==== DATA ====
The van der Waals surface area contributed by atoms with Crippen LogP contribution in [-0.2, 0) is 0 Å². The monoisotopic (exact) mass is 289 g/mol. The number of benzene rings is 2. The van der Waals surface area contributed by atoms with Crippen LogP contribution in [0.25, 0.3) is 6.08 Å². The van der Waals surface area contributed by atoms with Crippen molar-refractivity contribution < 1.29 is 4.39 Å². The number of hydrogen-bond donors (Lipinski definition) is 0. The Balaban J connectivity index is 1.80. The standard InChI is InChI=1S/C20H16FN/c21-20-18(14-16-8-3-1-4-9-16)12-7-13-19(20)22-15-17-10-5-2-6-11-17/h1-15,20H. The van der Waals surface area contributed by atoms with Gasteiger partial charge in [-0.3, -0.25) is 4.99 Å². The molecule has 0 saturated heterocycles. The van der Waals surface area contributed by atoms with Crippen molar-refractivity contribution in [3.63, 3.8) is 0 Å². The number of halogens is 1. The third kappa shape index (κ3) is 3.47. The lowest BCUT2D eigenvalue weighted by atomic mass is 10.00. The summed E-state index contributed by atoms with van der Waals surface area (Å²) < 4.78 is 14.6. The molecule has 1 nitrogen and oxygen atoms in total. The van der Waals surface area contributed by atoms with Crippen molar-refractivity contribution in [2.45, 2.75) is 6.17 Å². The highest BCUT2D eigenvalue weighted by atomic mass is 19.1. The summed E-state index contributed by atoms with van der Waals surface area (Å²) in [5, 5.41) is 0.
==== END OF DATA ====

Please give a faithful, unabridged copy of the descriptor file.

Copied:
The van der Waals surface area contributed by atoms with Crippen LogP contribution in [-0.2, 0) is 0 Å². The monoisotopic (exact) mass is 289 g/mol. The number of benzene rings is 2. The van der Waals surface area contributed by atoms with Crippen LogP contribution in [0.25, 0.3) is 6.08 Å². The van der Waals surface area contributed by atoms with Crippen molar-refractivity contribution < 1.29 is 4.39 Å². The number of hydrogen-bond donors (Lipinski definition) is 0. The Balaban J connectivity index is 1.80. The standard InChI is InChI=1S/C20H16FN/c21-20-18(14-16-8-3-1-4-9-16)12-7-13-19(20)22-15-17-10-5-2-6-11-17/h1-15,20H. The van der Waals surface area contributed by atoms with Gasteiger partial charge in [-0.3, -0.25) is 4.99 Å². The molecule has 0 saturated heterocycles. The van der Waals surface area contributed by atoms with Crippen molar-refractivity contribution in [3.63, 3.8) is 0 Å². The number of halogens is 1. The third kappa shape index (κ3) is 3.47. The lowest BCUT2D eigenvalue weighted by atomic mass is 10.00. The summed E-state index contributed by atoms with van der Waals surface area (Å²) < 4.78 is 14.6. The molecule has 1 nitrogen and oxygen atoms in total. The van der Waals surface area contributed by atoms with Crippen molar-refractivity contribution in [2.45, 2.75) is 6.17 Å². The highest BCUT2D eigenvalue weighted by atomic mass is 19.1. The summed E-state index contributed by atoms with van der Waals surface area (Å²) in [5, 5.41) is 0.